Friday 30 May 2014

Now wash your hands please

The UK Government has formally conceded to the EU Commission that the Burry Inlet, the estuary between the Llanelli and north Gower Coasts, is seriously polluted by sewage. In Brussels lengthy infringement proceedings are attempting negotiation to correct the situation but the lack of any money to actually treat all the sewage from Llanelli means that all on offer as yet is a few swales [shallow ponds] to hold back an amount of rainwater and hopefully reduce the number of sewage "spills" [discharges lasting longer that 12 hours and/or containing tons of sewage - little spills don't officially count].

Welsh Water/Dwr Cymru also concede that even if they had the money to treat all the sewage from the town, the Loughor river is heavily polluted and its effluent from the Amman valley would still wash over this beach. Due to its geographical location, they say, the water quality will never be good.

  Locals have been aware of this pollution  for many years and the cockles have got into the habit of a mass extinction event every summer. That's just a coincidence, according to the authorities. The Welsh Government's Environment Agency {now National Resources Wales}, Welsh Water and Carmarthenshire County Council have made numerous misleading statements to play down the fact that in one corner of the developed world the local agencies are happy to tolerate sieved, but not treated, human excrement regularly washing along our beaches. The Millenium Coastal Park has all of its beaches affected by the toilet residue to some extent, and the park's vsitor centre at Llanelli beach is next to one of their most polluted beaches.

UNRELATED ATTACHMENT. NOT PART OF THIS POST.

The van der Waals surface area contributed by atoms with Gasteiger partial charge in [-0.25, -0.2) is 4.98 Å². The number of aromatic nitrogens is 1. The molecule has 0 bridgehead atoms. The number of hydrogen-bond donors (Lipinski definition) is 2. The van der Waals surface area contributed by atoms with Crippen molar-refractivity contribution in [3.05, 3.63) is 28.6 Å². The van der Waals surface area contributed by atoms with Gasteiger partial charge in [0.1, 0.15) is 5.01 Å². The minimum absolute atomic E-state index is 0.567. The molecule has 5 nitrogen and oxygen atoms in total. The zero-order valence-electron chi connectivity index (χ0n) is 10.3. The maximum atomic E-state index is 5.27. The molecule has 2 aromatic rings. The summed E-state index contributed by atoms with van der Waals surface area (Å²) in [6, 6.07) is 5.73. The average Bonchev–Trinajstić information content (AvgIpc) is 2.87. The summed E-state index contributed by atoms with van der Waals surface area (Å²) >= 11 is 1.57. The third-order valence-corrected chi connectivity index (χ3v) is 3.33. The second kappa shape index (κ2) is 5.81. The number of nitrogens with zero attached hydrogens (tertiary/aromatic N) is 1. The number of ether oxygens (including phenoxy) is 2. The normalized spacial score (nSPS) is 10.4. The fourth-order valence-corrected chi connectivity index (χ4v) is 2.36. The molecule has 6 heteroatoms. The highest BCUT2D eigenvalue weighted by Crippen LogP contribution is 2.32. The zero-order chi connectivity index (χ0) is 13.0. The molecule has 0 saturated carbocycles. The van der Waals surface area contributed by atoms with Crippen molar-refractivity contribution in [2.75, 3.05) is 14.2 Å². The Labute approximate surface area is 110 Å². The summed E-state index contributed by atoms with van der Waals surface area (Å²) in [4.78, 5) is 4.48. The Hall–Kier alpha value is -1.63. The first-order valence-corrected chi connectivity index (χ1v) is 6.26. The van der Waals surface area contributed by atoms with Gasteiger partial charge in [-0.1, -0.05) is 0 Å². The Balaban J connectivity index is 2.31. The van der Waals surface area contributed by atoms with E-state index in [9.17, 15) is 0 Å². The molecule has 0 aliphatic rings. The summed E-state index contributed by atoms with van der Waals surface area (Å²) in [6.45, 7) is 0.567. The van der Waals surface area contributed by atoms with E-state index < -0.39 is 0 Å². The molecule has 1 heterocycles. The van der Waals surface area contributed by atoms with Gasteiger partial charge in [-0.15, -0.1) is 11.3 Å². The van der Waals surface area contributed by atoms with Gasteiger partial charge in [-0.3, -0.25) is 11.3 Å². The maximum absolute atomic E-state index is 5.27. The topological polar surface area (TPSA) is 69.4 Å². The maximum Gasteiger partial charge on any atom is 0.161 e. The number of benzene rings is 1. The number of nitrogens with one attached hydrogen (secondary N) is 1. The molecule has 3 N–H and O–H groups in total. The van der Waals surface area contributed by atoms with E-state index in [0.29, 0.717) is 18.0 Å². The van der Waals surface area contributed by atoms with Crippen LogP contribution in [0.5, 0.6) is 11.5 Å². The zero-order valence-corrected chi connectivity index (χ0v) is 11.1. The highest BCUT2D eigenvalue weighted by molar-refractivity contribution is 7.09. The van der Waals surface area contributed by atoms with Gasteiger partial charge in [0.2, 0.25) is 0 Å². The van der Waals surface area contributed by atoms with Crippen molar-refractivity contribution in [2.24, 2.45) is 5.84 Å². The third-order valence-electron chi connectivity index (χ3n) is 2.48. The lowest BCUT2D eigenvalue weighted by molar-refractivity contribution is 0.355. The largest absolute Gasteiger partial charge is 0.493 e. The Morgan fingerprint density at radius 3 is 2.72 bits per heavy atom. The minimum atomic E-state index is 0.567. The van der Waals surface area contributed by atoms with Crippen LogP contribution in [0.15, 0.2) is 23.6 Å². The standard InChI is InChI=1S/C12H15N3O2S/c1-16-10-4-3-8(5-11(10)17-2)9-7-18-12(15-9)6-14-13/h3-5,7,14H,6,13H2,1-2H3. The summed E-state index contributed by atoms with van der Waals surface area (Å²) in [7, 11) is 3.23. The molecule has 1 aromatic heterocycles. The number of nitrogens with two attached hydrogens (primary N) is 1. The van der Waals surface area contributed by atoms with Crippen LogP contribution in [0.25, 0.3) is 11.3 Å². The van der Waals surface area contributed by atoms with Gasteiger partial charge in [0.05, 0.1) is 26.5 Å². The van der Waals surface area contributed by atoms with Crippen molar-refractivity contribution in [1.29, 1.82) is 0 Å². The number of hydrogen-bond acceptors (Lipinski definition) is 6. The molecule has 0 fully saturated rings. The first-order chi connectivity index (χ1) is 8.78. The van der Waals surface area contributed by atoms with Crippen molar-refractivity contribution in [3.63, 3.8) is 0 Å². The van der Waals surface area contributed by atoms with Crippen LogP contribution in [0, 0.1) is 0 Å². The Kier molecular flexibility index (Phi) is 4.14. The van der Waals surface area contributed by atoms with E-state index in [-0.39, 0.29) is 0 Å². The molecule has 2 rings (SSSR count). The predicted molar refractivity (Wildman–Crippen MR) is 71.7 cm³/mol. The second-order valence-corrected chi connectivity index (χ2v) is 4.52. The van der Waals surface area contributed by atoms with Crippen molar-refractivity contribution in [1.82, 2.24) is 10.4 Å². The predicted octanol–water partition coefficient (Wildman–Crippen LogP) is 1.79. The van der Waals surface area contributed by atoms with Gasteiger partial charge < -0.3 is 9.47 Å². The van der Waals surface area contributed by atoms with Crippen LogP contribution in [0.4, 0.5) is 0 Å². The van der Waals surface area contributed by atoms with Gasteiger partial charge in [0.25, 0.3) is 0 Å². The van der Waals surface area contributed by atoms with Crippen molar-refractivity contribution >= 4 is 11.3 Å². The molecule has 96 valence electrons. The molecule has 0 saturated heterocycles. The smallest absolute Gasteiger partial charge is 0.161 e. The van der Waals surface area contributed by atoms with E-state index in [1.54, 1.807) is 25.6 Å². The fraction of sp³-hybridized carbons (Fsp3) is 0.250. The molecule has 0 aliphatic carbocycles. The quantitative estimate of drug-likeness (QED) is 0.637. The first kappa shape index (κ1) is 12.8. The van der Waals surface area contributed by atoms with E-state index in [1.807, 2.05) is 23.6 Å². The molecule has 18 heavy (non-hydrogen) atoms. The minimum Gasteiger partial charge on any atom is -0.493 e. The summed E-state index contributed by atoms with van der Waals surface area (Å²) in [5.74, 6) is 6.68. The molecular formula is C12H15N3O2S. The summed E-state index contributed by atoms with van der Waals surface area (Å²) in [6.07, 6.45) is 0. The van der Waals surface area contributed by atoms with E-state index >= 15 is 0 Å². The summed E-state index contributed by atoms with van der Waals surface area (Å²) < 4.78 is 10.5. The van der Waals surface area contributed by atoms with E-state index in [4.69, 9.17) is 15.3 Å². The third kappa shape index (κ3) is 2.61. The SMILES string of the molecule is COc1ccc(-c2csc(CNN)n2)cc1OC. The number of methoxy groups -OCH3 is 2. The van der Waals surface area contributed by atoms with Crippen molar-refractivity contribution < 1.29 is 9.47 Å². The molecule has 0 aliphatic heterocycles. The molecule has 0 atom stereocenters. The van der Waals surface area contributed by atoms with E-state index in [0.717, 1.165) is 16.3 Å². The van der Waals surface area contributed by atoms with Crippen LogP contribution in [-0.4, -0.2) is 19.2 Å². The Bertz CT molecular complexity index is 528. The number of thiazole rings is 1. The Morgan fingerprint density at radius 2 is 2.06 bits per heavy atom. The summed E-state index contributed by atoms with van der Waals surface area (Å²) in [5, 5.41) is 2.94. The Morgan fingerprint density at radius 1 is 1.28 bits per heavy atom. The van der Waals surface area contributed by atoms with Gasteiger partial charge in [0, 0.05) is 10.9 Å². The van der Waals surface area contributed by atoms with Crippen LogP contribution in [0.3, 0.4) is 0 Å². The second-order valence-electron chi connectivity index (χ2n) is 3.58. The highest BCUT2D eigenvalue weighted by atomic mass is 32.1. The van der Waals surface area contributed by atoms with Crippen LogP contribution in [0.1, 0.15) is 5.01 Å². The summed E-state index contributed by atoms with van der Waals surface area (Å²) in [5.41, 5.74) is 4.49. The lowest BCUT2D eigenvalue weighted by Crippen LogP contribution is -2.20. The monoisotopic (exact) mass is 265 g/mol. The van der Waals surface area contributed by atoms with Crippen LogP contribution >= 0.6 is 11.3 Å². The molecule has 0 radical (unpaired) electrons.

After many years of denial, a warning sign is now in place. At the top right hand of a large sign is a small paragraph warning that the water quality may be "poor" after heavy rain and advising hand washing before eating. Too high up to catch the eye, in small letters and no where near the cafe or ice cream bar, few are likely to notice. Even if the sign is read, how many would know what the "poor water quality" actually means? The estuary takes 6 tides to flush out sewerage spills, heavy rain is frequent here and the sluggish sewers retain the ground water for some days. I'd advise wearing plastic gloves if you really don't want to touch someone else's used E. Coli in this corner of West Wales.

Llanelli Beach - Gower peninsular in background. May 2014

 Detail of sign above.

The Council's Public Protection Department feel that this notice is adequate to deal with the situation. No specific warning or testing is required under the council's statutory responsibilities. Although this is an improvement on no warning at all, and the years of lies and declarations that the water was clean, its clearly not adequate.

All Llanelli Beach users, please wash your hands, as the Welsh Government, Local authority and our Water Company have certainly washed their hands of any responsibility for this threat to your health and well being!

Councillor Sian Caiach

1 comment:

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